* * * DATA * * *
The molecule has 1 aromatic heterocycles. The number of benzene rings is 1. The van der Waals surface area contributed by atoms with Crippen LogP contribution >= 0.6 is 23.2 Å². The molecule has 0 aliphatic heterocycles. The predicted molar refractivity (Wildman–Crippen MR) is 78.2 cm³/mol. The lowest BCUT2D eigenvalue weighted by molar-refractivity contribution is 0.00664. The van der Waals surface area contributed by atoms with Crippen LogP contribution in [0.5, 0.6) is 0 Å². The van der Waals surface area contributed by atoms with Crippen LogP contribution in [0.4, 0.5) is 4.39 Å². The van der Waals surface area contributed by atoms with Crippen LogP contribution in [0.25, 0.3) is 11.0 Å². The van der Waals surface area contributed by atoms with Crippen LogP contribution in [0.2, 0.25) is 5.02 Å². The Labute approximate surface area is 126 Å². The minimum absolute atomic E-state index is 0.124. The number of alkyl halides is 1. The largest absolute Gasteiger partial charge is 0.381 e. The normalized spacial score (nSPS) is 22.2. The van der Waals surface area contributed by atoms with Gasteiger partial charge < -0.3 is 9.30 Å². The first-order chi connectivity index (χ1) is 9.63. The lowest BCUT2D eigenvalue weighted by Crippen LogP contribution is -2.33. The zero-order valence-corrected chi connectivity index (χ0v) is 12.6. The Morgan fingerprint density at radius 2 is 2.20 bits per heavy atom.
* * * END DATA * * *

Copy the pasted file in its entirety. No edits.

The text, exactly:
The molecule has 1 aromatic heterocycles. The number of benzene rings is 1. The van der Waals surface area contributed by atoms with Crippen LogP contribution >= 0.6 is 23.2 Å². The molecule has 0 aliphatic heterocycles. The predicted molar refractivity (Wildman–Crippen MR) is 78.2 cm³/mol. The lowest BCUT2D eigenvalue weighted by molar-refractivity contribution is 0.00664. The van der Waals surface area contributed by atoms with Crippen LogP contribution in [0.5, 0.6) is 0 Å². The van der Waals surface area contributed by atoms with Crippen LogP contribution in [0.4, 0.5) is 4.39 Å². The van der Waals surface area contributed by atoms with Crippen LogP contribution in [0.25, 0.3) is 11.0 Å². The van der Waals surface area contributed by atoms with Crippen LogP contribution in [0.2, 0.25) is 5.02 Å². The Labute approximate surface area is 126 Å². The minimum absolute atomic E-state index is 0.124. The number of alkyl halides is 1. The largest absolute Gasteiger partial charge is 0.381 e. The normalized spacial score (nSPS) is 22.2. The van der Waals surface area contributed by atoms with Gasteiger partial charge < -0.3 is 9.30 Å². The first-order chi connectivity index (χ1) is 9.63. The lowest BCUT2D eigenvalue weighted by Crippen LogP contribution is -2.33. The zero-order valence-corrected chi connectivity index (χ0v) is 12.6. The Morgan fingerprint density at radius 2 is 2.20 bits per heavy atom.